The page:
While the rest of the health industry searches for something new, Fredrika Gullfot is going back to the basics. Algae, the first plant (by definition), is at the forefront of what’s become a $31.4 billion industry: omega-3 pills. Known for reducing anxiety and depression, improving eyesight, trimming fat in the liver, alleviating menstrual pain, and more, it’s become a highly coveted necessity in the world of self-care. But more often than not, in a form you wouldn’t guess.
A majority of omega-3 supplement producers source their products from fish, relying on a process that’s less than sustainable. Gullfot is the founder and CEO of Simris Alg, a farm that’s located in southeastern Sweden that chooses to cut out the middleman and source the essential fatty acids directly from algae.
“The irony is that omega-3 does not come from fish or krill, but from algae that end up in them through their food,” she remarks. “I think it’s a no-brainer that we should obtain omega-3 directly from algae rather than from animals.” The benefits for humans are obvious: the farm is facilitating cleaner, more direct consumption; plus, cutting out fish means eliminating the other environmental toxins they consume. Sourcing omega-3 from animals isn’t just an unsustainable means of production; if we consider its impact on the environment as a whole, this method is nothing short of immoral.
“[It’s] a multibillion-dollar industry, and one of the driving forces behind the overfishing of our oceans and the devastation of marine habitats,” says Gullfot. “According to WWF Reports, more than half of the life in the oceans has disappeared since the 1970s,” she adds, illustrating the severity of the blow we’ve dealt our underwater neighbors. Even the use of krill, as an alternative to fish, is minimal in terms of environmental benefit. “Greenpeace issued a report this March, License to Krill, showing how the growing krill industry is putting the entire food web in the sensitive Antarctic region at risk.” There are a handful of other algae farms in the world, but they opt for using sugar to grow the plants rather than photosynthesis. “That’s not a bad thing, but whatever you can produce with the help of sunlight, rather than relying on substitutes, is simply more sustainable,” Gullfot notes.
For Gullfot, who is vegan herself, Simris’s cause hits close to home—home sometimes being Sweden’s capital of Stockholm, while at others, her farm down in Hammenhög, which was a plant-breeding facility for decades. The surrounding landscape is lush with boundless agriculture that goes on for miles uninterrupted. The fields are surrounded by sandy white beaches, a breathtaking rarity for Scandinavia, with patches of forest bordering the shores. “The climate here is particularly sunny and mild, so people even grow wine close by. The sun conditions are extra favorable for our algae of course, which is the main reason we’re located here.”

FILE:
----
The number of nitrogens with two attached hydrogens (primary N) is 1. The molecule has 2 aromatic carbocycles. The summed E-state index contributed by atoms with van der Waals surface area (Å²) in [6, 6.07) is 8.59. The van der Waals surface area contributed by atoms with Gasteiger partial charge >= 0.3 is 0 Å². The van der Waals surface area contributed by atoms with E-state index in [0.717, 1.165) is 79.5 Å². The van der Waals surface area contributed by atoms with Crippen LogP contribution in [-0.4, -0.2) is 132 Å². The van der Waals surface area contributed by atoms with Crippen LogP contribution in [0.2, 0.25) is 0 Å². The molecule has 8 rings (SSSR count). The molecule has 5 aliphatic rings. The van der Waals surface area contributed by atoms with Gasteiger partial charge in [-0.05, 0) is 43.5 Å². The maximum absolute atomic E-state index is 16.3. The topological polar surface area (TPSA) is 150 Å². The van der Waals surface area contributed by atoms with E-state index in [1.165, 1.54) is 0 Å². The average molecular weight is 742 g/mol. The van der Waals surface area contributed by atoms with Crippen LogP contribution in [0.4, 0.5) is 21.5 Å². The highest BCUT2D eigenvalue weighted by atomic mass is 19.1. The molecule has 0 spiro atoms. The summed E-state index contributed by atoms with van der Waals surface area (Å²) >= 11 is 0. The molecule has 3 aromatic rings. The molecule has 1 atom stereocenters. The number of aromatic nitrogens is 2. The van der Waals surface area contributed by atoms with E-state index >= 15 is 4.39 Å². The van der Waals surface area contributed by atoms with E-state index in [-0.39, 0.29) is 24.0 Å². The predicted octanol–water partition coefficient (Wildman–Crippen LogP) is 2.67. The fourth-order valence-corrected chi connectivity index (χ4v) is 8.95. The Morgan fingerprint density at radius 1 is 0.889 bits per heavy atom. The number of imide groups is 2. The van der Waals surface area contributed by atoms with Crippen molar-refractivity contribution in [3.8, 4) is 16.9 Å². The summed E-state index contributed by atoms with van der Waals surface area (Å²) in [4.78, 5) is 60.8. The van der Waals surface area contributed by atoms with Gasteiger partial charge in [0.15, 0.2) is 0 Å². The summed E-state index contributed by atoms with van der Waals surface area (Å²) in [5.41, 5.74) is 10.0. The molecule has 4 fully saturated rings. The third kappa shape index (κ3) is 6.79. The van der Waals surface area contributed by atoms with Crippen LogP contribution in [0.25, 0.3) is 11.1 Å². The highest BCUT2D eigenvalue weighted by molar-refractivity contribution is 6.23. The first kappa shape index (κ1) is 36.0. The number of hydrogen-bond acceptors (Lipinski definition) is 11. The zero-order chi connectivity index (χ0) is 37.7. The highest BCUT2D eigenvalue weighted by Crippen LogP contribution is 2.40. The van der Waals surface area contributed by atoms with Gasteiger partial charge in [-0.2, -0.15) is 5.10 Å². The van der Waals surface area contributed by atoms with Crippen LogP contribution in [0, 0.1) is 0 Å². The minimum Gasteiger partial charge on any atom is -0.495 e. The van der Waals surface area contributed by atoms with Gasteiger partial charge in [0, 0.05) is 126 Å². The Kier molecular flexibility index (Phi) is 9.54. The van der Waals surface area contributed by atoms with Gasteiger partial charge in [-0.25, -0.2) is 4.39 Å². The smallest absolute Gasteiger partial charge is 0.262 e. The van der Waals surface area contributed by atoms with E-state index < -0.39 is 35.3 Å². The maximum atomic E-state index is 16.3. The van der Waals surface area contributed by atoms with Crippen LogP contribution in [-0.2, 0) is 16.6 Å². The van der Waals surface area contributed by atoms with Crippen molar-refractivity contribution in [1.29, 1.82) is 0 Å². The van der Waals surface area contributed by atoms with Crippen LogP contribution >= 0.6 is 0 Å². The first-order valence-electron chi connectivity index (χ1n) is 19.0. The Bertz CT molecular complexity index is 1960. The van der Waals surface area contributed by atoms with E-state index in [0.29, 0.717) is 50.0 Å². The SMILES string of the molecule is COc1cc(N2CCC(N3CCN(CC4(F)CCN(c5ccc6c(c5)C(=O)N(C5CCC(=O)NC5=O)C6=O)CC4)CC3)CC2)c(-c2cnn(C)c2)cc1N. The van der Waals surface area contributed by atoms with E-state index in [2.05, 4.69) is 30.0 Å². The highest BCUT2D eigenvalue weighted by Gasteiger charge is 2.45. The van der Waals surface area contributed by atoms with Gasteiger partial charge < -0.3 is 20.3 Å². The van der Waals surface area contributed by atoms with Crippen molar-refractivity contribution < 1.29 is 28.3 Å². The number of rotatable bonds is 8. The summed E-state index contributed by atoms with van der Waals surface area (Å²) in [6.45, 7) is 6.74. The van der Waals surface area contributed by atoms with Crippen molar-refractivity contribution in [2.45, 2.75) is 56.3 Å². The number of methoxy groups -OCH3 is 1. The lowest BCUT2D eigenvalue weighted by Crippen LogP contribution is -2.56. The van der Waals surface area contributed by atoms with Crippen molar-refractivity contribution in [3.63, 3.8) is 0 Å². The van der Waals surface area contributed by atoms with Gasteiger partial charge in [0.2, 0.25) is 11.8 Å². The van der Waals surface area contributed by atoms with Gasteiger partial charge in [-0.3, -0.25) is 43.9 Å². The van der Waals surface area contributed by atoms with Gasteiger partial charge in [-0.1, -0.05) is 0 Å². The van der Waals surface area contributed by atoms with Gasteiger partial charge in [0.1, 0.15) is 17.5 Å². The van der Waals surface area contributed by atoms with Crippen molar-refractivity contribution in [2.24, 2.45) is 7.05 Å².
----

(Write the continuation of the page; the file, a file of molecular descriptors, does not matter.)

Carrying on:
Having attained a Ph.D. in Biotechnology from the KTH Royal Institute to Technology in Stockholm, Gullfot is a true personification of Simris, which in turn, is the embodiment of today’s synergy between technology and science—particularly in the realm of health. “It can be said that technology is the application of science ‘in real life,’ on real problems,” she explains. She’s adamant that technology and science, or engineering and nature (depending on how you look at it) are not at odds, as is the general assumption, but are closely related. She goes on: “At the same time, the marketplace is so ridiculously crowded with more personalized products targeted to individual needs. This is just a new way for the industry to distract us from the fact that their products, in essence, are generic, based on virtually the same ingredients, even coming from the same producers, and just sold under different brands. For us, fashion, art, and design are essential vehicles to communicate innovation and push development beyond the ordinary, which is where we believe that our core target tribe comes from. Thus, we have put equal effort into our branding and design, as in our technology.
Simris’s main export has scientifically-backed health boosts, but there’s more to it than that. “I feel better, more beautiful, and more confident—more powerful—when I can get my most essential nutrients directly from sources in nature, like our omegas coming directly from the sun,” she says. “They are genuine in a way nothing else compares to.” For Gullfot, feeling healthy and beautiful doesn’t have to mean depleting the health and beauty of the environment; the hope is that her approach will set an example for others.